Meanwhile, the high costs associated with developing new molecules, reaching $2.8 billion dollars for a single compound, have also led to the implementation of computational tools capable of assisting the process. These have proven valuable and have found wide usage in practical applications. A forthright approach consists in enumerating all possible molecules that conform to valency rules and do not include chemically unstable functional groups. A notable example is the Chemical Space project, where this technique was employed to generate 166 billion molecules.Another technique, reaction-based de novo design, uses a set of known chemical reactions to combine various readily available building blocks into new molecules. This process can be guided by a similarity criterion to a known molecule of interest, giving rise to a large number of new similar molecules while ensuring their synthetic plausibility.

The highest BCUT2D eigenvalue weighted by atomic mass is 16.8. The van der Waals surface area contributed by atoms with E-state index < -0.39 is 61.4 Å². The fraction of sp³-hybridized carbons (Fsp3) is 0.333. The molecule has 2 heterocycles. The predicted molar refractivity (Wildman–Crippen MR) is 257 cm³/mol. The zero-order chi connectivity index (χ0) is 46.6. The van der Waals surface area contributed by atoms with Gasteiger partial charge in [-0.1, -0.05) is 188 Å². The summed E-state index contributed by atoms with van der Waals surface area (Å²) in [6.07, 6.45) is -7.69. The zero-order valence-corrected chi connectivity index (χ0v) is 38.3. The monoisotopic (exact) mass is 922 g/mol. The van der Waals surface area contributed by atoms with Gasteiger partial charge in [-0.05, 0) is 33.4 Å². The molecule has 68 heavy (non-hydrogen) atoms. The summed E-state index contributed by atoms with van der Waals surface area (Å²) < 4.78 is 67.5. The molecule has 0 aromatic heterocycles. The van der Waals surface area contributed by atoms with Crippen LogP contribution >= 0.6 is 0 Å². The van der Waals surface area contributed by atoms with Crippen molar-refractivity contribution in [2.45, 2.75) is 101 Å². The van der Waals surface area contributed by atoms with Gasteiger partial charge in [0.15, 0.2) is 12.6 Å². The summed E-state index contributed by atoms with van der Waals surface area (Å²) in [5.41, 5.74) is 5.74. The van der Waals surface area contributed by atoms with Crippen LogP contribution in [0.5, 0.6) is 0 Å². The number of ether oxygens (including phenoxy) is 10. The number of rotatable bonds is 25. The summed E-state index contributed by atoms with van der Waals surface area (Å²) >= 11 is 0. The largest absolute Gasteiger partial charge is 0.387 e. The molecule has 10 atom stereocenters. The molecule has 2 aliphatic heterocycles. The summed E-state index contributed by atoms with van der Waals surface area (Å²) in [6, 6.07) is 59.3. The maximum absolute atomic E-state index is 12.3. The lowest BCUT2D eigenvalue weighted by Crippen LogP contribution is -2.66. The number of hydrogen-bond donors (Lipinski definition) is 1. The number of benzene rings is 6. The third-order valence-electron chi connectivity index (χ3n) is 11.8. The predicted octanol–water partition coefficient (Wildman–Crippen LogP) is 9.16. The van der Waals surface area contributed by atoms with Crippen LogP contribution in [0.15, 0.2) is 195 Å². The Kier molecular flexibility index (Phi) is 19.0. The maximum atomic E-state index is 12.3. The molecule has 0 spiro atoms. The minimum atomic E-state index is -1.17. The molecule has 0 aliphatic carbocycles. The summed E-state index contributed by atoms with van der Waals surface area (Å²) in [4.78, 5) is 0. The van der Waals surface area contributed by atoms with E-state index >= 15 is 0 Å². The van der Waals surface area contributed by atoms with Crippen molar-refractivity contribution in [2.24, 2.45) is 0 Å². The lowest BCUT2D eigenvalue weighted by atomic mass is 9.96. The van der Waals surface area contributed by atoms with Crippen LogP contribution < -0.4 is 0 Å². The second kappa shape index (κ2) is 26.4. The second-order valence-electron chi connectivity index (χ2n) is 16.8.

Evolutionary Algorithms (EAs) have also been successfully applied to de novo molecular design. As a recent example, AutoGrow4 uses an EA to create new predicted ligands. At each iteration, new molecules are created using a mutation operator, that performs an in silico chemical reaction, or a crossover operator that merges two compounds into a new one by randomly combining their decorating moieties. Grammatical Evolution on string representations and evolving molecular graphs provide alternative approaches that enable EAs to generate novel compounds targeting desired properties.